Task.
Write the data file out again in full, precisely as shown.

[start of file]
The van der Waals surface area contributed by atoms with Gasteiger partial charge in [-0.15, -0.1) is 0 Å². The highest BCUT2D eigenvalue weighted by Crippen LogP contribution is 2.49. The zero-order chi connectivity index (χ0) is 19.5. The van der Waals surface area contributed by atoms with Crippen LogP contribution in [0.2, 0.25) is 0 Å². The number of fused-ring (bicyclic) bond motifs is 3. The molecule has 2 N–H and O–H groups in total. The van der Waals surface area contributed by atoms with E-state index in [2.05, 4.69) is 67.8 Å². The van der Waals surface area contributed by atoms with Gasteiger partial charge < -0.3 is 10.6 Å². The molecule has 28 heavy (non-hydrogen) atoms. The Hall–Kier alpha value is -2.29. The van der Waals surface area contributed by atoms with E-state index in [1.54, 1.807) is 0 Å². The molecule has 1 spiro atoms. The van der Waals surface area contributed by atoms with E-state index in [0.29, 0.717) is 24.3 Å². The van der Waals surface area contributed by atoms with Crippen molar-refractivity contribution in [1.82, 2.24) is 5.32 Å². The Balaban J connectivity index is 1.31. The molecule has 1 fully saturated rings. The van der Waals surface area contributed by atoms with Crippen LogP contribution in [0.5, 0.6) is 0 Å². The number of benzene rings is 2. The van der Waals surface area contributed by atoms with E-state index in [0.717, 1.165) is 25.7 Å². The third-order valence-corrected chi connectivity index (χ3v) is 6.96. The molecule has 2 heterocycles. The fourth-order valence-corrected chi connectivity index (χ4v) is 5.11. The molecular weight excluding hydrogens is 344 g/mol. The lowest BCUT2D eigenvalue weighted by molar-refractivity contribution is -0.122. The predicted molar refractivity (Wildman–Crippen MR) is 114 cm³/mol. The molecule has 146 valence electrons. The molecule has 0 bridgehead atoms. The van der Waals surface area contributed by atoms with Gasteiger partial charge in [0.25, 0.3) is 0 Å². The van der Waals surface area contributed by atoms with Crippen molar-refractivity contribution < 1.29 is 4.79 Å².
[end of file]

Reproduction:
The van der Waals surface area contributed by atoms with Gasteiger partial charge in [-0.15, -0.1) is 0 Å². The highest BCUT2D eigenvalue weighted by Crippen LogP contribution is 2.49. The zero-order chi connectivity index (χ0) is 19.5. The van der Waals surface area contributed by atoms with Crippen LogP contribution in [0.2, 0.25) is 0 Å². The number of fused-ring (bicyclic) bond motifs is 3. The molecule has 2 N–H and O–H groups in total. The van der Waals surface area contributed by atoms with E-state index in [2.05, 4.69) is 67.8 Å². The van der Waals surface area contributed by atoms with Gasteiger partial charge < -0.3 is 10.6 Å². The molecule has 28 heavy (non-hydrogen) atoms. The Hall–Kier alpha value is -2.29. The van der Waals surface area contributed by atoms with E-state index in [1.54, 1.807) is 0 Å². The molecule has 1 spiro atoms. The van der Waals surface area contributed by atoms with E-state index in [0.29, 0.717) is 24.3 Å². The van der Waals surface area contributed by atoms with Crippen molar-refractivity contribution in [1.82, 2.24) is 5.32 Å². The Balaban J connectivity index is 1.31. The molecule has 1 fully saturated rings. The van der Waals surface area contributed by atoms with Crippen LogP contribution in [0.5, 0.6) is 0 Å². The number of benzene rings is 2. The van der Waals surface area contributed by atoms with E-state index in [0.717, 1.165) is 25.7 Å². The third-order valence-corrected chi connectivity index (χ3v) is 6.96. The molecule has 2 heterocycles. The fourth-order valence-corrected chi connectivity index (χ4v) is 5.11. The molecular weight excluding hydrogens is 344 g/mol. The lowest BCUT2D eigenvalue weighted by molar-refractivity contribution is -0.122. The predicted molar refractivity (Wildman–Crippen MR) is 114 cm³/mol. The molecule has 146 valence electrons. The molecule has 0 bridgehead atoms. The van der Waals surface area contributed by atoms with Gasteiger partial charge in [0.25, 0.3) is 0 Å². The van der Waals surface area contributed by atoms with Crippen molar-refractivity contribution < 1.29 is 4.79 Å².